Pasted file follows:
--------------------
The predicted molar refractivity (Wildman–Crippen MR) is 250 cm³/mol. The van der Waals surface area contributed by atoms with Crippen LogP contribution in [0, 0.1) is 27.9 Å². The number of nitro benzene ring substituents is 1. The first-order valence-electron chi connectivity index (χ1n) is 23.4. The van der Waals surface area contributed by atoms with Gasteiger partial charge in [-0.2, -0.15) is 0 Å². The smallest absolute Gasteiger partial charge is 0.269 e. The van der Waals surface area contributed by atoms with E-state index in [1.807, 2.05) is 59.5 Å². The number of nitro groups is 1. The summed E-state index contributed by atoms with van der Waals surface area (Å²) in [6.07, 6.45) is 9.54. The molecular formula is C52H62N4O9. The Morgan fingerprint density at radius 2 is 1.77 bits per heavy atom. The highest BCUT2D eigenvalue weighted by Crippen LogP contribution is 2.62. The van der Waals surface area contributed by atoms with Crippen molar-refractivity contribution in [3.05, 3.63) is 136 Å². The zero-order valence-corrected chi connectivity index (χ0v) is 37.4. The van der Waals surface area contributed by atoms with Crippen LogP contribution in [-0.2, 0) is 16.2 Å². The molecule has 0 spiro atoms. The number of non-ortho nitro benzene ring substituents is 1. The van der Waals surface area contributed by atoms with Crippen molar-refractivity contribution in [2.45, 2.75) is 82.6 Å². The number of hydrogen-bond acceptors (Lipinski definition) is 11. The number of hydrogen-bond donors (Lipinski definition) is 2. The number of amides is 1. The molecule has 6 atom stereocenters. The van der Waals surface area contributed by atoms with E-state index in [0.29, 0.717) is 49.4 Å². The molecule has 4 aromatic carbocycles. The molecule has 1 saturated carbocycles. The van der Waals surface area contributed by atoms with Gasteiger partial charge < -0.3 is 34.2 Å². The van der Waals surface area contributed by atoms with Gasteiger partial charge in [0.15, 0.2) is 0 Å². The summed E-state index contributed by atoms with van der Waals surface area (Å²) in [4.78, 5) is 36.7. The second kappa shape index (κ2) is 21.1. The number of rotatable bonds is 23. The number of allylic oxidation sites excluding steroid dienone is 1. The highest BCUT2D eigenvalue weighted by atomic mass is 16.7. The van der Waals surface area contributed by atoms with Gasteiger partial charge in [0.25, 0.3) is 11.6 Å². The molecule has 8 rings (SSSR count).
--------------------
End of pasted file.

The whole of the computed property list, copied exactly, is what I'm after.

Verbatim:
The predicted molar refractivity (Wildman–Crippen MR) is 250 cm³/mol. The van der Waals surface area contributed by atoms with Crippen LogP contribution in [0, 0.1) is 27.9 Å². The number of nitro benzene ring substituents is 1. The first-order valence-electron chi connectivity index (χ1n) is 23.4. The van der Waals surface area contributed by atoms with Gasteiger partial charge in [-0.2, -0.15) is 0 Å². The smallest absolute Gasteiger partial charge is 0.269 e. The van der Waals surface area contributed by atoms with E-state index in [1.807, 2.05) is 59.5 Å². The number of nitro groups is 1. The summed E-state index contributed by atoms with van der Waals surface area (Å²) in [6.07, 6.45) is 9.54. The molecular formula is C52H62N4O9. The Morgan fingerprint density at radius 2 is 1.77 bits per heavy atom. The highest BCUT2D eigenvalue weighted by Crippen LogP contribution is 2.62. The van der Waals surface area contributed by atoms with Crippen molar-refractivity contribution in [3.05, 3.63) is 136 Å². The zero-order valence-corrected chi connectivity index (χ0v) is 37.4. The van der Waals surface area contributed by atoms with Crippen LogP contribution in [-0.2, 0) is 16.2 Å². The molecule has 0 spiro atoms. The number of non-ortho nitro benzene ring substituents is 1. The van der Waals surface area contributed by atoms with Crippen molar-refractivity contribution in [2.45, 2.75) is 82.6 Å². The number of hydrogen-bond acceptors (Lipinski definition) is 11. The number of hydrogen-bond donors (Lipinski definition) is 2. The number of amides is 1. The molecule has 6 atom stereocenters. The van der Waals surface area contributed by atoms with E-state index in [0.29, 0.717) is 49.4 Å². The molecule has 4 aromatic carbocycles. The molecule has 1 saturated carbocycles. The van der Waals surface area contributed by atoms with Gasteiger partial charge < -0.3 is 34.2 Å². The van der Waals surface area contributed by atoms with Gasteiger partial charge in [0.15, 0.2) is 0 Å². The summed E-state index contributed by atoms with van der Waals surface area (Å²) in [4.78, 5) is 36.7. The second kappa shape index (κ2) is 21.1. The number of rotatable bonds is 23. The number of allylic oxidation sites excluding steroid dienone is 1. The highest BCUT2D eigenvalue weighted by atomic mass is 16.7. The van der Waals surface area contributed by atoms with Gasteiger partial charge in [0.25, 0.3) is 11.6 Å². The molecule has 8 rings (SSSR count).